~ Forms ~

** a BASIC guide **

Forms can be made from varied material. PLYWOOD - STEEL & RIGID PLASTIC.

If you are working on your own or with a mate, lightweight is important.
I use
3/4inch-19mm plywood, the same as all the forms you see on this page
In some major cities R.E. Forms can now be hired, & are often rigid plastic.

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This 'Coffin' form ABOVE allows full body access.
It is 45cm wide, made with 3/4inch-19mm plywood.

With 45cm thick walls body movement is less restricted for working.

This form above surely typifies a real coffin 8-)
This coffin form is a full height form, with three or four builders at work it will need to be to be completed in one day
Stopping overnight & completing the next day will leave an unsightly join because of different curing & shrinkage.
NOTE the simple construction of plywood sheet with 70mm X 50mm studs reinforcement.

Owner builders working singly prefer to use forms about 80cm high,
which when tamped three layers high gives a wall about 240cm tall.
A good basic height to lay a roof plate.

Buildings of one storey use a wall thickness standard width of 30cm.
Recommended wall height of 3 metres maximum for 30cm wall thickness.
Two storeys or more use 45cm wall thickness.
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Photo courtesy of Stephen Morris.
Here ABOVE is one side of a coffin form about 80cm high to be set in place.
Very simply constructed of plywood with bolted on square steel tubing to reinforce the coffin side.
Forms need to have considerable strength to cope with the pressure of earth compaction.
Observe four drilled holes along each square tube to fix the rods through to hold other coffin side.
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Photo courtesy of Stephen Morris.both.forms.jpg
Here ABOVE both 'Corner-form' & 'Coffin form' set up.
Note how the foundation is same width as the form.
Forms grip foundation, an easy start to the first 'section'or layer at ground level.
Damp course laid out on top of raised cement foundation.
Standard practice is to complete the corner first, then the coffin form will 'grip' the finished corner wall.
The corner 'end-shutter' with 'key-way' (see Tech-Page) can be seen above the head of man bending on right.
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Photo courtesy of Stephen Morris.
Setting up a 'Corner form'.
The 'through-rods' being used here are commercial R.E. builders equipment.
There are two methods to remove these rods after earth tamping has finished.
 Alternative to rods above are galvanised 19mm threaded rod, readily available from hardware stores.
Method above using pvc pipe or electrical conduit (pictured), which allows the rod to be pulled free.
 Threaded rod can also be withdrawn using the conduit method.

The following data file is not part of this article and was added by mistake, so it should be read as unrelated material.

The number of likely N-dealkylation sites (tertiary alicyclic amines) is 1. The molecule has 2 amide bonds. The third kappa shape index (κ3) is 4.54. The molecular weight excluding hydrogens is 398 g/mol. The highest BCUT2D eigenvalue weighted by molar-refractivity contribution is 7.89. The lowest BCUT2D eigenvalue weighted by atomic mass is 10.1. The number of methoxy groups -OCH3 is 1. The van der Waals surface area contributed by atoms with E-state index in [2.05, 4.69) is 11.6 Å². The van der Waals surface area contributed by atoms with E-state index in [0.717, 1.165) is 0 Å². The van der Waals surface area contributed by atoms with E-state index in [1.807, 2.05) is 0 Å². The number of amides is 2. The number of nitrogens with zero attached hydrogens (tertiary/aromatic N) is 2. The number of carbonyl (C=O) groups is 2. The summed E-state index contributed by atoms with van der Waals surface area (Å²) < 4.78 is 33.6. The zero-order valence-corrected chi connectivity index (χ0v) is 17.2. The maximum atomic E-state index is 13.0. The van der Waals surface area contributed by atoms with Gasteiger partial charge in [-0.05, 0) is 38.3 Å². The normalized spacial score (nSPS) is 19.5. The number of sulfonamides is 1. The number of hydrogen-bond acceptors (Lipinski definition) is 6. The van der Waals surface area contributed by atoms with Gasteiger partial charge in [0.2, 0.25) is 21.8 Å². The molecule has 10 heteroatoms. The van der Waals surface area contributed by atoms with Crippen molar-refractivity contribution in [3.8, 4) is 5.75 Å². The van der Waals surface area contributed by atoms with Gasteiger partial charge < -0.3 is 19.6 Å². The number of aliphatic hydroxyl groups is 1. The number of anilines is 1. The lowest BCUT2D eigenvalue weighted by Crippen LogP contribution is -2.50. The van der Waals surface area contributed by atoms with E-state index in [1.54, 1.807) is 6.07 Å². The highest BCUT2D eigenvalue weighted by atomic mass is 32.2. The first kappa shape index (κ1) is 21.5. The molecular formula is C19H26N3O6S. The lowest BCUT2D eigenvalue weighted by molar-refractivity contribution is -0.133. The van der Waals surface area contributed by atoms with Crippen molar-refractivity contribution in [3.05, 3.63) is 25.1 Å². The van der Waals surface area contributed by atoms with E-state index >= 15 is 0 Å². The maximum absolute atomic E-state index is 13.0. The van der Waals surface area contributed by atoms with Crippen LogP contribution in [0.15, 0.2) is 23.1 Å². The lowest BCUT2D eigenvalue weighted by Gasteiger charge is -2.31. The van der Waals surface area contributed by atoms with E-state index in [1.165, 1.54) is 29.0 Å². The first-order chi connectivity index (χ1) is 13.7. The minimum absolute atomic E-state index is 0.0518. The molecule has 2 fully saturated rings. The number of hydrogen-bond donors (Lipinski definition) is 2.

Without plastic conduit, withdrawal achieved by locking two nuts together on rod end
& using a high torque drill in reverse gear.
CORNER FORMS can be complex & are mostly not used by commercial R.E. Builders.
Standard method now is to build in "Stone-Henge" style pillars using a
coffin-form only, then fitting floor to ceiling windows/doors.
By running a heavy pencil line down the end shutter, this leaves pencil mark on upward layers,
the precise place to insert small quality wood blocks in the R.E.
Wood blocks enable screw/nail fixing of door/window jambs or stud walls above.
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Photo courtesy of Stephen Morris.corner.form.jpg

Stripping down corner form.
Due to the intense tamping pressures of earth compaction Corner Forms can be difficult.
Especially on the very outer corner.
To counter this a sliding steel rod & fixers have been fitted to outer corner.
End shutter key way visible at rear.


After tamping a fresh section of your wall & stripped off the form work.
Then you may straight away set up the next form beside or above the finished section.
If going up vertical place some wood strips under the through rods on the fresh wall while setting up.
This helps protect the fresh brittle new section, remove wood strips just before tightening rods to grip the fresh wall.
The fresh section will be  brittle on the edges & corners, take care!
R.E. takes about the same time as cement to harden, about 28 days.
In the months/years following, it will harden further.

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The horizontal base of the forms has about 50mm 'lip' before the through rods start.
This lip enables the form to grip the foundation of an
 already finished section below to start setting up again
Same is true for the vertical end of coffin form to grip the finished section next to the new.
Look at the top most image, where the vertical lip is gripping a cement pillar on right.
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Forms come in many styles.
One only has to search internet images to see this.
Here I have tried to present the simplest types.
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